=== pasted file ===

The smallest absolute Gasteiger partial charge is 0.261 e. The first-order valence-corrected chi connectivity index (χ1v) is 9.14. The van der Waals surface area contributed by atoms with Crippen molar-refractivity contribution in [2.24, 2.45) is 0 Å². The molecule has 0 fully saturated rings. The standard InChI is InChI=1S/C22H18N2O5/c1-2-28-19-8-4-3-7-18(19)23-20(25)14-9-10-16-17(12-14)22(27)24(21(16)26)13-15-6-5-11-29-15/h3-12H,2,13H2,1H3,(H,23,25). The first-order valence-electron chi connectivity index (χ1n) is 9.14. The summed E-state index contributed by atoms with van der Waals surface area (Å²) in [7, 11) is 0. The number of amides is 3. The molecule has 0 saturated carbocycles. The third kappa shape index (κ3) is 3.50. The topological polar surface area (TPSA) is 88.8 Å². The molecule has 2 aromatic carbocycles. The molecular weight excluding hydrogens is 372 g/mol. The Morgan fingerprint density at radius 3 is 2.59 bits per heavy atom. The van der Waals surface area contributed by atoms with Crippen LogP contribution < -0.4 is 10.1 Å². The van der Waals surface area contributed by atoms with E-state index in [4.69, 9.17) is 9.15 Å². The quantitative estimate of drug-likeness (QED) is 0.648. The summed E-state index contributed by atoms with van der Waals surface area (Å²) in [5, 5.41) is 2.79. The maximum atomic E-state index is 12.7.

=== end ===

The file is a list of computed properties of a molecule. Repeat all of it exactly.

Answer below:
The smallest absolute Gasteiger partial charge is 0.261 e. The first-order valence-corrected chi connectivity index (χ1v) is 9.14. The van der Waals surface area contributed by atoms with Crippen molar-refractivity contribution in [2.24, 2.45) is 0 Å². The molecule has 0 fully saturated rings. The standard InChI is InChI=1S/C22H18N2O5/c1-2-28-19-8-4-3-7-18(19)23-20(25)14-9-10-16-17(12-14)22(27)24(21(16)26)13-15-6-5-11-29-15/h3-12H,2,13H2,1H3,(H,23,25). The first-order valence-electron chi connectivity index (χ1n) is 9.14. The summed E-state index contributed by atoms with van der Waals surface area (Å²) in [7, 11) is 0. The number of amides is 3. The molecule has 0 saturated carbocycles. The third kappa shape index (κ3) is 3.50. The topological polar surface area (TPSA) is 88.8 Å². The molecule has 2 aromatic carbocycles. The molecular weight excluding hydrogens is 372 g/mol. The Morgan fingerprint density at radius 3 is 2.59 bits per heavy atom. The van der Waals surface area contributed by atoms with Crippen LogP contribution < -0.4 is 10.1 Å². The van der Waals surface area contributed by atoms with E-state index in [4.69, 9.17) is 9.15 Å². The quantitative estimate of drug-likeness (QED) is 0.648. The summed E-state index contributed by atoms with van der Waals surface area (Å²) in [5, 5.41) is 2.79. The maximum atomic E-state index is 12.7.